Last week Kuala Lumpur welcomes its new Datuk Bandar, Datuk Ahmad Fuad Ismail who is the ninth top public servant to administer the wellbeing of our metropolitan federal capital.
A career administrative and diplomatic service officer or PTD, Ahmad has seen a 35-year service with the government including a seven-year stint as president of the Subang Jaya Municipality, perhaps his nearest and only experience similar to the present job.
While I am not as frantically hopeful with my wishlist as the others with the injection of new blood in Kuala Lumpur City Hall, I hope Ahmad will not go down as another statistic in as far as Kuala Lumpur Mayor is concerned.
I am being practical and fair to our Datuk Bandar who had just stepped into the hot seat rather than landsliding with all kind of requests including to overcome the daily traffic woes, the parking problem and improve the public transport system in Kuala Lumpur for its too much for him to comprehend in a short time.
You see, the only well-known Datuk Bandar of Kuala Lumpur was Tan Sri Elyas Omar and he is one of the two famous persons in the job with New York’s Rudolph William Louis Giuliani or better known as Mayor Rudy Giuliani being the other.
Many will agree that Elyas was instrumental with the development and the goings-on in the city during his 11-year stewardship and the same could be described of Giuliani who presided over the Big Apple while the September 11 Incident (better known as 9/11) took place at the tail-end of his illustrious career.
After all, does anybody remembers Tan Sri Lokman Yusof, the first Datuk Bandar (who was initially appointed as Kuala Lumpur Commissioner on April 1, 1961 when it was incepted as a sole corporation before the mayor designation came into effect) when Kuala Lumpur was accorded its city status on February 1, 1972?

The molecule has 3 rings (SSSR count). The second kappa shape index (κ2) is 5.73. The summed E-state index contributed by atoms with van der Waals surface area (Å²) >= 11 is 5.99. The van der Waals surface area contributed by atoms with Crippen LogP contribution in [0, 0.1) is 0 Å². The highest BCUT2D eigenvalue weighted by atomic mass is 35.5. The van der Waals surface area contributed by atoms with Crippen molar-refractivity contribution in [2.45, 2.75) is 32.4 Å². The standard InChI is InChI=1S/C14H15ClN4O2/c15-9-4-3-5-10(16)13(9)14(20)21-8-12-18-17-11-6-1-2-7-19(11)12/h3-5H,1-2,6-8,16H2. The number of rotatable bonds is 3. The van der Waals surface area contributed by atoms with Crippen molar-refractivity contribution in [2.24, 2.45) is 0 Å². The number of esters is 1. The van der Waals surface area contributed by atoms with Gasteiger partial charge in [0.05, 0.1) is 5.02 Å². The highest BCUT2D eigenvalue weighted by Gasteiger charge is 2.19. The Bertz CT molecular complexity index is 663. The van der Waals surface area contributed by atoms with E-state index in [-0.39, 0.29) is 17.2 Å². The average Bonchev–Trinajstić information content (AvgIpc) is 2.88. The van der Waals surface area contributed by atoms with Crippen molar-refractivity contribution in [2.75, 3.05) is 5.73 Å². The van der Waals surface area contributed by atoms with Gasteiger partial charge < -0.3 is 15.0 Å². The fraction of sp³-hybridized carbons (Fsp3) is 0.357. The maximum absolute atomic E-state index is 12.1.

What about our second Datuk Bandar Tan Sri Yaakob Latiff? Fourth Datuk Bandar Datuk Dr Mazlan Ahmad? Tan Sri Kamaruzzaman Shariff? Datuk Mohamad Shaid Mohd Taufek? Datuk Ruslin Hasan and the eighth and previous Datuk AB Hakim bin Borhan?
They were hardly remembered after leaving the job, probably due to the impactless service or personality that did not leave any undelienable mark to the city but remains as statistics on City Hall’s website.
As a long-time city folk I like to see our Datuk Bandar a little more people-friendly and service-oriented with hands-on approach as well as being reachable 24/7 to the residents in time of need as was Elyas.
Then there was no luxury of the present day communication but yet the Datuk Bandar was always on calls by the residents and among the firsts to be on the scene of any eventualities.
I yearn to have our Datuk Bandar being omnipresent in the city rather than drowning himself with endless paperwork and meetings in his high-rise office since he has the City Hall director-general, his three deputy director-generals and a host of directors and officers to assist him administratively.
On top of that, Kuala Lumpur City Hall is also governed indirectly by the Secretary-General of the Federal Territory Ministry who answers to the Federal Territory Minister.
That being the case, Ahmad is able to attend to the pressing and imperative issues overwhelming the city and goes down in history as among the two most remembered mayors of Kuala Lumpur.
Otherwise, he will be another Datuk Bandar statistic.
Zukri Valenteno lives in Kuala Lumpur for the better part of his life and was in a school nearby during the hostage crisis perpetrated the Japanese Red Army at the US Consulate and the Swedish charges d’affaires at the AIA Building in April, 1975.